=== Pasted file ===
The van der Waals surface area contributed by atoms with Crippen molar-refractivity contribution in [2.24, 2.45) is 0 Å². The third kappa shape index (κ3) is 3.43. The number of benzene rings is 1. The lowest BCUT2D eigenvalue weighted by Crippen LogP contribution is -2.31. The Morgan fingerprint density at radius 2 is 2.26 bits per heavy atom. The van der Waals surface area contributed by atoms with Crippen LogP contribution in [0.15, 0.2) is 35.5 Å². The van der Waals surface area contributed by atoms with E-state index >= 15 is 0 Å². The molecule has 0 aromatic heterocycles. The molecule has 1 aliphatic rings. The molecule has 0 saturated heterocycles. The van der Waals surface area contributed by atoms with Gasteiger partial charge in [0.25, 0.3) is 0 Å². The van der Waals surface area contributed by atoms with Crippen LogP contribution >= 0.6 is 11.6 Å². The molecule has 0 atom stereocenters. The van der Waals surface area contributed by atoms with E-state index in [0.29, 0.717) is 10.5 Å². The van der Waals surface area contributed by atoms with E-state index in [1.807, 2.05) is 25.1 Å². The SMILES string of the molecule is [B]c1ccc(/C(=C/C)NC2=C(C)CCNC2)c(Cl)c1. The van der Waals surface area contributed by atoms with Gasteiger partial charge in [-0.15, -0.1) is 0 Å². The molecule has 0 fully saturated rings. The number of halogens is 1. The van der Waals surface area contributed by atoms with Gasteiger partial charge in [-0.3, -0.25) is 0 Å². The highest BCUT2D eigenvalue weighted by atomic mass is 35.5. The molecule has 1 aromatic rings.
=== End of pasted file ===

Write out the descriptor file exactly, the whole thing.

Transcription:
The van der Waals surface area contributed by atoms with Crippen molar-refractivity contribution in [2.24, 2.45) is 0 Å². The third kappa shape index (κ3) is 3.43. The number of benzene rings is 1. The lowest BCUT2D eigenvalue weighted by Crippen LogP contribution is -2.31. The Morgan fingerprint density at radius 2 is 2.26 bits per heavy atom. The van der Waals surface area contributed by atoms with Crippen LogP contribution in [0.15, 0.2) is 35.5 Å². The van der Waals surface area contributed by atoms with E-state index >= 15 is 0 Å². The molecule has 0 aromatic heterocycles. The molecule has 1 aliphatic rings. The molecule has 0 saturated heterocycles. The van der Waals surface area contributed by atoms with Gasteiger partial charge in [0.25, 0.3) is 0 Å². The van der Waals surface area contributed by atoms with Crippen LogP contribution >= 0.6 is 11.6 Å². The molecule has 0 atom stereocenters. The van der Waals surface area contributed by atoms with E-state index in [0.29, 0.717) is 10.5 Å². The van der Waals surface area contributed by atoms with E-state index in [1.807, 2.05) is 25.1 Å². The SMILES string of the molecule is [B]c1ccc(/C(=C/C)NC2=C(C)CCNC2)c(Cl)c1. The van der Waals surface area contributed by atoms with Gasteiger partial charge in [-0.15, -0.1) is 0 Å². The molecule has 0 fully saturated rings. The number of halogens is 1. The van der Waals surface area contributed by atoms with Gasteiger partial charge in [-0.3, -0.25) is 0 Å². The highest BCUT2D eigenvalue weighted by atomic mass is 35.5. The molecule has 1 aromatic rings.